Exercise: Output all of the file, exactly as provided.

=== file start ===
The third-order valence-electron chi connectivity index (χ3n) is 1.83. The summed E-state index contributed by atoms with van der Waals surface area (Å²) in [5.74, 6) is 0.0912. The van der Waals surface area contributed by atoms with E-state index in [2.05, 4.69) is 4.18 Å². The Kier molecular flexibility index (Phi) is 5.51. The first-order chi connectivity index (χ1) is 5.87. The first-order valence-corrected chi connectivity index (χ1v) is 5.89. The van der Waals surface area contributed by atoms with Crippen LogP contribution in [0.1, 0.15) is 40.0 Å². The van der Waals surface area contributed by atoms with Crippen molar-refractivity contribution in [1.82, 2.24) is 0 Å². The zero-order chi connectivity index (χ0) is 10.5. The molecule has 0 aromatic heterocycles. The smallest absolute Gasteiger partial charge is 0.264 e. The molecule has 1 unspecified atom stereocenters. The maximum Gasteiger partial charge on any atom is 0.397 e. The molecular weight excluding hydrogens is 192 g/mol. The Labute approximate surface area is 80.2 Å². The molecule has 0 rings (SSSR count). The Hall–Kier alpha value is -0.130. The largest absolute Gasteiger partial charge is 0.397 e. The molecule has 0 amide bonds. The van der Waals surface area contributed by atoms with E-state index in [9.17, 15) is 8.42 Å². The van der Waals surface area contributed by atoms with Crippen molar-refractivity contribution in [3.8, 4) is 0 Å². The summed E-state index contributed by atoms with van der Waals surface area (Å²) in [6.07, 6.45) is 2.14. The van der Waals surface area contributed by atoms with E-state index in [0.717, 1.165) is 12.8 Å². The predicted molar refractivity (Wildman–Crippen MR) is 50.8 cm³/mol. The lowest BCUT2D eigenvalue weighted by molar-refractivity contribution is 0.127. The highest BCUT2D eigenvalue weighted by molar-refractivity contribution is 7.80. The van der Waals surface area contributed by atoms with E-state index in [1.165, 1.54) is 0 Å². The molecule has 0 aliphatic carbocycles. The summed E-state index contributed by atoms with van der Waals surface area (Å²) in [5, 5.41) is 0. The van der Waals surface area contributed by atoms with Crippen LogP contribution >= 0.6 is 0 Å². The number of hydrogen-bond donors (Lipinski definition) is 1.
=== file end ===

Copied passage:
The third-order valence-electron chi connectivity index (χ3n) is 1.83. The summed E-state index contributed by atoms with van der Waals surface area (Å²) in [5.74, 6) is 0.0912. The van der Waals surface area contributed by atoms with E-state index in [2.05, 4.69) is 4.18 Å². The Kier molecular flexibility index (Phi) is 5.51. The first-order chi connectivity index (χ1) is 5.87. The first-order valence-corrected chi connectivity index (χ1v) is 5.89. The van der Waals surface area contributed by atoms with Crippen LogP contribution in [0.1, 0.15) is 40.0 Å². The van der Waals surface area contributed by atoms with Crippen molar-refractivity contribution in [1.82, 2.24) is 0 Å². The zero-order chi connectivity index (χ0) is 10.5. The molecule has 0 aromatic heterocycles. The smallest absolute Gasteiger partial charge is 0.264 e. The molecule has 1 unspecified atom stereocenters. The maximum Gasteiger partial charge on any atom is 0.397 e. The molecular weight excluding hydrogens is 192 g/mol. The Labute approximate surface area is 80.2 Å². The molecule has 0 rings (SSSR count). The Hall–Kier alpha value is -0.130. The largest absolute Gasteiger partial charge is 0.397 e. The molecule has 0 amide bonds. The van der Waals surface area contributed by atoms with E-state index in [9.17, 15) is 8.42 Å². The van der Waals surface area contributed by atoms with Crippen molar-refractivity contribution in [3.8, 4) is 0 Å². The summed E-state index contributed by atoms with van der Waals surface area (Å²) in [6.07, 6.45) is 2.14. The van der Waals surface area contributed by atoms with E-state index in [0.717, 1.165) is 12.8 Å². The predicted molar refractivity (Wildman–Crippen MR) is 50.8 cm³/mol. The lowest BCUT2D eigenvalue weighted by molar-refractivity contribution is 0.127. The highest BCUT2D eigenvalue weighted by molar-refractivity contribution is 7.80. The van der Waals surface area contributed by atoms with E-state index in [1.165, 1.54) is 0 Å². The molecule has 0 aliphatic carbocycles. The summed E-state index contributed by atoms with van der Waals surface area (Å²) in [5, 5.41) is 0. The van der Waals surface area contributed by atoms with Crippen LogP contribution >= 0.6 is 0 Å². The number of hydrogen-bond donors (Lipinski definition) is 1.